3636. Robert Southey to William Peachy, 16 February 1821*
Keswick. 16 Feby. 1821.
My dear Sir
I am glad to hear that you & Mrs Peachy after your long circum-journeyings are safely & comfortably settled for a season in Baker Street. You are I verily believe the most unweariable traveller that ever traversed this island of Great Britain. You make Edinburgh in the way from Keswick to London, & I should not be surprized to hear that you made Penzance, or the Scilly Islands, in the way from London to Keswick. Fortunatus himself hardly possessed greater powers of locomotion. 
I am glad also to see you confirm what the papers say concerning the abatement of the Queens-fever,  which has raged so long & so violently throughout the country, to the disgrace of our national character, & to the indelible infamy of the Whigs who did not act with greater baseness in the affair of the Popish Plot,  than they have done, & are doing on the present occasion. Some other popular question will arise, – some new apple of discord be thrown, & Queen Caroline will be as little thought of as Queen Elizabeth.  It should be part of the policy of an English Minister to throw out tubs to the Whale.  This might often be done with good effect. Vansittart  got all his grants last year without the slightest trouble; – the Opposition who would otherwise have baited him like a badger whenever the budget appeared, were so hot upon the Queens scent, that they let him do the whole business without molestation. A good tub-maker would be one of the most serviceable members of administration.
We have had one of the finest winters that ever was remembered. The glass has been almost as high as the temperate point very frequently, & generally is nearer 50 than 40. There has been no snow in sight, on any of the mountains, for many weeks, – & there were many days in which January & this month as well, had it not been for the appearance of the trees, might have been mistaken for June.
The weather, I believe, affords the only news which I can send you from this place, – except that Mr Edmondson has been several times at the point of death, with a disease which I suppose to have been the iliac passion.  He is very much recovered, but the escape has been a very narrow one, & I never saw any person so much & so suddenly reduced as he was at one time. – Mr Fryer has taken Ormathwaite for a year, while his own house is repairing.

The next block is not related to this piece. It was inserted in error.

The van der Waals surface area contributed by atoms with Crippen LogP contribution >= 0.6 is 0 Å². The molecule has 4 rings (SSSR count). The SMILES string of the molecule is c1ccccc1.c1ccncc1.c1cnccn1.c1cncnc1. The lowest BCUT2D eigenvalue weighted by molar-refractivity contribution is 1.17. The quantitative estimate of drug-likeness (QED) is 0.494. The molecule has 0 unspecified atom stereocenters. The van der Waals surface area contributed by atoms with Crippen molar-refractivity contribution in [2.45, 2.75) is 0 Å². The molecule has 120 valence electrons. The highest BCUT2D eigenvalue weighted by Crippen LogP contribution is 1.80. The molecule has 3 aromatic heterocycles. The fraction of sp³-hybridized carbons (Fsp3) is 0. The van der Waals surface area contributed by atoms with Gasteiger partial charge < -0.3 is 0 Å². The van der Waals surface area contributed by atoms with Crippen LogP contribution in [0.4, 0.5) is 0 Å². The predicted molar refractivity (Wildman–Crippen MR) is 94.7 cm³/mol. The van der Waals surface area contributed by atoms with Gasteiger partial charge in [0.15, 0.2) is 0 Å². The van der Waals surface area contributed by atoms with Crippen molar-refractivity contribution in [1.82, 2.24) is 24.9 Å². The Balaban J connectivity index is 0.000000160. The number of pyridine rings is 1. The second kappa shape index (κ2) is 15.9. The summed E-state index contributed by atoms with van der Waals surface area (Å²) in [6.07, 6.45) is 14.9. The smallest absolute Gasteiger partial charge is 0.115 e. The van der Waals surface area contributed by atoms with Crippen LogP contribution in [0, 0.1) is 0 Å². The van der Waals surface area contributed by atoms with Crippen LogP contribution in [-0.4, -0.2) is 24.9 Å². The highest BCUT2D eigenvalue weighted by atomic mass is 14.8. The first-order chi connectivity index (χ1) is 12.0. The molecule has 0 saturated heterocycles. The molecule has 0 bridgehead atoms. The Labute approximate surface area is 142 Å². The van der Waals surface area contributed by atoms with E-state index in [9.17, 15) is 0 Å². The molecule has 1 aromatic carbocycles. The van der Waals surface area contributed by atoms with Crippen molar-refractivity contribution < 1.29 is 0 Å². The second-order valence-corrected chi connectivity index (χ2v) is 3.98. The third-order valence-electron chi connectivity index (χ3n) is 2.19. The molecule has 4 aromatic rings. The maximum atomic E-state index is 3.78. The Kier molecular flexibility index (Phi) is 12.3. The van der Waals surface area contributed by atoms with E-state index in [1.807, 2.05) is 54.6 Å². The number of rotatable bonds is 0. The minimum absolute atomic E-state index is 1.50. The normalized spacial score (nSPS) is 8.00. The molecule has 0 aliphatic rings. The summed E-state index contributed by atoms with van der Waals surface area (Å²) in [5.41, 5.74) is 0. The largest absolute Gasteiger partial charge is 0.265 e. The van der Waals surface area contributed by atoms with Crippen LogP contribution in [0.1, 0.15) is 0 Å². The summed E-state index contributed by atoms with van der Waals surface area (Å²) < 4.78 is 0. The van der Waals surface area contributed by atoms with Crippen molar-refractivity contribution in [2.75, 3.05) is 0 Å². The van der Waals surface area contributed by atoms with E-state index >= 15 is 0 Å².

My History of the War  is fairly in the Press, & I & the printers keep on at a good steady pace. I have a poem  forthcoming which will probably occasion some discussion, as a metrical experiment, being written in a measure as nearly upon the model of the hexameter as the nature of our language will admit. This novelty, & the subject (relating to the late King  ) will bring on some thing like a hail stone chorus of abuse, which I shall regard as much as I do one of your London fogs while I am breathing the free fresh air of these mountains.
You would be sorry to hear of the death of my poor friend Mr Nash, a man for whom I had the greatest regard. His loss is a great grief to us all, more particularly to me; for in my pleasantest recollections of later years he made a part, & I had hoped to make one more journey on the continent in company with him.  The loss of an intimate friend is a severe calamity at any time; & at my time of life new connections are seldom formed to stand in the place of those which are thus broken.
Believe me my dear Sir
Yrs very truly
 Under extreme pressure from George IV, the Cabinet had reluctantly agreed to introduce a Bill of Pains and Penalties into the House of Lords to deprive the King’s wife, Caroline of Brunswick (1768–1821; DNB), of the title of Queen and to dissolve her marriage to the King. On the Third Reading of the Bill on 10 November 1820, the government majority was only nine votes and it seemed very unlikely the Bill could pass the House of Commons. Lord Liverpool, the Prime Minister, therefore had announced the Bill would be withdrawn. The Queen’s supporters included many opposition politicians, and the controversy dominated political debate into the spring of 1821. BACK
 Joseph Harrison Fryer (1777–1855), surveyor, geologist and mining engineer from Newcastle. From 1808 he spent part of each year at Keswick. He had been living at Lyzzick Hall, about two miles north of the town. Ormathwaite was a large house about a mile and a quarter from Keswick and two miles from Derwentwater; see Southey to William Wilberforce, 3 June 1818, The Collected Letters of Robert Southey. Part Five, Letter 3146. BACK